Expert Galápagos guide Luis Die gives an update on the key events in the Enchanted Isles in 2016, from the El Niño non-event to the nesting success of the endangered Galápagos petrel. Read all about it here!
The most remarkable event of 2016 was the non-event of El Niño.
During the second half of 2015, meteorologists throughout the world were announcing a “gargantuan” El Niño phenomena, which would devastate the Eastern Pacific. High seawater temperatures would trigger unprecedented rains and the Galápagos waters would lose their nutrients, causing a massive mortality among cool-water species, such as sea lions, penguins, sea turtles, marine iguanas, dolphins, and sea birds—severely decreasing their populations.
In January very heavy rains started, announcing what was supposed to be a very strong and very long El Niño…but then, rains faded away and water temperatures never rose that much. The marine fauna of the Galápagos, largely dependent on the cool, productive waters, suffered mortality rates somewhat above what is considered normal, but not as severe as expected. And by the end of 2016 we are in a situation opposite what had been announced: cooler temperatures than average.
Santa Fe is a small, dry island hosting some of the largest cacti in the world. It is also home to its own endemic species of land iguana and one of the Galápagos' endemic species of rice rat. But about 150 years ago, giant tortoises were exterminated from the island, as easy landing and open terrain made Santa Fe one of the first targets for whalers searching for tortoises.
In July 2015, 201 young tortoises from Española (a saddle-back species) were released to Santa Fe in order to restore the original ecosystem. In July 2016, the great majority of them are still alive and doing well. There is a plan for a new introduction of juveniles at the end of the year and perhaps some adults, in order to accelerate the regeneration of the population through natural reproduction. With these successful introductions, Santa Fe has recovered its more important herbivore, the one that helps to disperse seeds and keep the ecosystem healthy.
Santa Fe is returning to its original state, as Charles Darwin would have seen it.
The Galápagos petrel is a beautiful seabird that nests in the lush evergreen vegetation of the highlands of Santa Cruz and other large islands. It is an endemic and critically endangered species (total population estimated at 8,500 pairs) because it nests underground, and rats prey on their eggs and chicks while the parents are feeding at sea.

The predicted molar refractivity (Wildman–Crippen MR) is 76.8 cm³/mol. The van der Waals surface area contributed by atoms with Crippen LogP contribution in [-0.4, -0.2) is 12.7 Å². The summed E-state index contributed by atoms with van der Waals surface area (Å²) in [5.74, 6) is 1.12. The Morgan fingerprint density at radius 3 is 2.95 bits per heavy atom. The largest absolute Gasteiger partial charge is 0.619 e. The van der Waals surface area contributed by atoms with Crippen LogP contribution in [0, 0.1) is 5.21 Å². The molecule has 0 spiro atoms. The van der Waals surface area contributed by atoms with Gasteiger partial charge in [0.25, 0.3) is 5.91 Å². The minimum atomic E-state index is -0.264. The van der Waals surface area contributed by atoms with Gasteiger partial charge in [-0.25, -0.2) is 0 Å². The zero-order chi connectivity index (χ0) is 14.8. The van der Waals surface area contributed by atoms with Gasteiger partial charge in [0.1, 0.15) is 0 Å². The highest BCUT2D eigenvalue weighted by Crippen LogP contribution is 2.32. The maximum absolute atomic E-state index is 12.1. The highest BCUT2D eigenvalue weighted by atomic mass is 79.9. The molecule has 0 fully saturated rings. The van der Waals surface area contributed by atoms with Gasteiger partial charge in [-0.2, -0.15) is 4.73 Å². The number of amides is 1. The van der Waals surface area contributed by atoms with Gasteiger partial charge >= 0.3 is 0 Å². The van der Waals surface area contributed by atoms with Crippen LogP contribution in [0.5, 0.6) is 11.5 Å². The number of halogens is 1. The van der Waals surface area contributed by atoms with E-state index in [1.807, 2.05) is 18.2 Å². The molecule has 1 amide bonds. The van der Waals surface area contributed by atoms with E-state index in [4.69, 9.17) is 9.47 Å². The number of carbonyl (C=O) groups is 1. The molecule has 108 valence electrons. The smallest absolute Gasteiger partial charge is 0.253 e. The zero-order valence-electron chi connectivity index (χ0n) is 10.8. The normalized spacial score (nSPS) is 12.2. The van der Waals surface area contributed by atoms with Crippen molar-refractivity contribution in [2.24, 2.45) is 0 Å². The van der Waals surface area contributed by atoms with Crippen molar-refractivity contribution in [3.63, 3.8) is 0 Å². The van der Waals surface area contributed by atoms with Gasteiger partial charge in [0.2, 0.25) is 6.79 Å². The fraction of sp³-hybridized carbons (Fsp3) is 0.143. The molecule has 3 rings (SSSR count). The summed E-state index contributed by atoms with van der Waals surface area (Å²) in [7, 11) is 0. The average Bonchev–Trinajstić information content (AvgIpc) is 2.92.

In October 2016, park rangers checking the nests in the highlands of Santa Cruz (one of the largest colonies) reported that 70% of the 652 nests verified had chicks. In order to reduce the mortality, park rangers maintain 1,100 rodent-control stations around the colonies. Thanks to the effort of park rangers and scientists, the Galápagos petrel is having the best reproductive success in many years.
With a total population of only 80 to 100 individuals (20 breeding pairs), the endemic mangrove finch is the most endangered species of the Galápagos and one of the rarest birds in the world. Last May, researchers from the Mangrove Finch Project at the Charles Darwin Research Station (CDRS) successfully released 15 mangrove finch fledglings back into their natural habitat in the mangrove forest at Playa Tortuga Negra, Isabela Island. This marks the third consecutive year in which the program has successfully repatriated mangrove finches after captive-rearing the hatchlings, which are vulnerable to the invasive avian fly Philornis downsi.
In October 2016, the presidents of Ecuador, Colombia, and Costa Rica announced agreements to increase protections for marine life by expanding their respective marine reserves around the Galápagos, Malpelo, and Cocos islands. The agreements bring the marine reserves of the three nations to 83,600 square miles. Ecuador and Costa Rica also agreed to delineate the boundaries of their national waters in a step toward protecting the underwater "highways" used by sharks, sea turtles, and other migrating marine life. The Galápagos Marine Reserve, at 51,000 square miles, is the second largest marine reserve in the world.
Luis Die was born in Seville, Spain, and is a graduate of the Universidad Autonoma de Madrid with a degree in environmental biology. He is fluent in Spanish, English, and French and has guided in Galápagos for more than a decade. In addition to being a professional nature photographer, Luis has a Master’s Degree in geographical ecology and is active with conservation groups on the mainland. Luis is a born teacher and enthusiastically shares his knowledge of Galápagos with people of all ages. He lives in Quito with his wife and twin sons and is our head naturalist guide, working exclusively with Mountain Travel Sobek.